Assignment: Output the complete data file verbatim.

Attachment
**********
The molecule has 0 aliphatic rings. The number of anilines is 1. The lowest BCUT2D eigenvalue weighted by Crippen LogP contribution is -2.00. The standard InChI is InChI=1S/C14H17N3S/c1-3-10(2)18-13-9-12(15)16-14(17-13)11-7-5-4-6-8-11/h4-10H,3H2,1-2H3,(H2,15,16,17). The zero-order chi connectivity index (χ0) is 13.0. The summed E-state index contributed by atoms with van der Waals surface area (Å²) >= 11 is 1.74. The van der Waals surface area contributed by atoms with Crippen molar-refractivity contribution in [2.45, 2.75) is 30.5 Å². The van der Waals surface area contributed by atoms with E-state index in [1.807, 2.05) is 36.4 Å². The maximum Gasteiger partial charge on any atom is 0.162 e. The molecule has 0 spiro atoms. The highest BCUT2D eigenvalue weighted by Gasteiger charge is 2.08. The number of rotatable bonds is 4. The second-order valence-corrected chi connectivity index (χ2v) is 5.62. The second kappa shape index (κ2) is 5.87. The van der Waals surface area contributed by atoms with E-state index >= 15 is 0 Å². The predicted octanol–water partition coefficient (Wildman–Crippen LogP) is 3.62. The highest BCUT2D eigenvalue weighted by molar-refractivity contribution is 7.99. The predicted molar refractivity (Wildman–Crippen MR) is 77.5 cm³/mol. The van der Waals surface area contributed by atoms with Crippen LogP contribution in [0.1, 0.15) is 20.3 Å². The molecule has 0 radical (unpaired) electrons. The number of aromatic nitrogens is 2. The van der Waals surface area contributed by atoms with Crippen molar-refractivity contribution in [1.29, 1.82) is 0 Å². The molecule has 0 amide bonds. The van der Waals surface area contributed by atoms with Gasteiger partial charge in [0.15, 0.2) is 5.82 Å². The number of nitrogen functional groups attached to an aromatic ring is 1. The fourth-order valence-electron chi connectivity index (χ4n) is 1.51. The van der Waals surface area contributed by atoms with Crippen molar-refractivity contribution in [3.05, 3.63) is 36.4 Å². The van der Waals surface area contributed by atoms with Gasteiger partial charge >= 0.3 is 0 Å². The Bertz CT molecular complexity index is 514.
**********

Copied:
The molecule has 0 aliphatic rings. The number of anilines is 1. The lowest BCUT2D eigenvalue weighted by Crippen LogP contribution is -2.00. The standard InChI is InChI=1S/C14H17N3S/c1-3-10(2)18-13-9-12(15)16-14(17-13)11-7-5-4-6-8-11/h4-10H,3H2,1-2H3,(H2,15,16,17). The zero-order chi connectivity index (χ0) is 13.0. The summed E-state index contributed by atoms with van der Waals surface area (Å²) >= 11 is 1.74. The van der Waals surface area contributed by atoms with Crippen molar-refractivity contribution in [2.45, 2.75) is 30.5 Å². The van der Waals surface area contributed by atoms with E-state index in [1.807, 2.05) is 36.4 Å². The maximum Gasteiger partial charge on any atom is 0.162 e. The molecule has 0 spiro atoms. The highest BCUT2D eigenvalue weighted by Gasteiger charge is 2.08. The number of rotatable bonds is 4. The second-order valence-corrected chi connectivity index (χ2v) is 5.62. The second kappa shape index (κ2) is 5.87. The van der Waals surface area contributed by atoms with E-state index >= 15 is 0 Å². The predicted octanol–water partition coefficient (Wildman–Crippen LogP) is 3.62. The highest BCUT2D eigenvalue weighted by molar-refractivity contribution is 7.99. The predicted molar refractivity (Wildman–Crippen MR) is 77.5 cm³/mol. The van der Waals surface area contributed by atoms with Crippen LogP contribution in [0.1, 0.15) is 20.3 Å². The molecule has 0 radical (unpaired) electrons. The number of aromatic nitrogens is 2. The van der Waals surface area contributed by atoms with Crippen molar-refractivity contribution in [1.29, 1.82) is 0 Å². The molecule has 0 amide bonds. The van der Waals surface area contributed by atoms with Gasteiger partial charge in [0.15, 0.2) is 5.82 Å². The number of nitrogen functional groups attached to an aromatic ring is 1. The fourth-order valence-electron chi connectivity index (χ4n) is 1.51. The van der Waals surface area contributed by atoms with Crippen molar-refractivity contribution in [3.05, 3.63) is 36.4 Å². The van der Waals surface area contributed by atoms with Gasteiger partial charge >= 0.3 is 0 Å². The Bertz CT molecular complexity index is 514.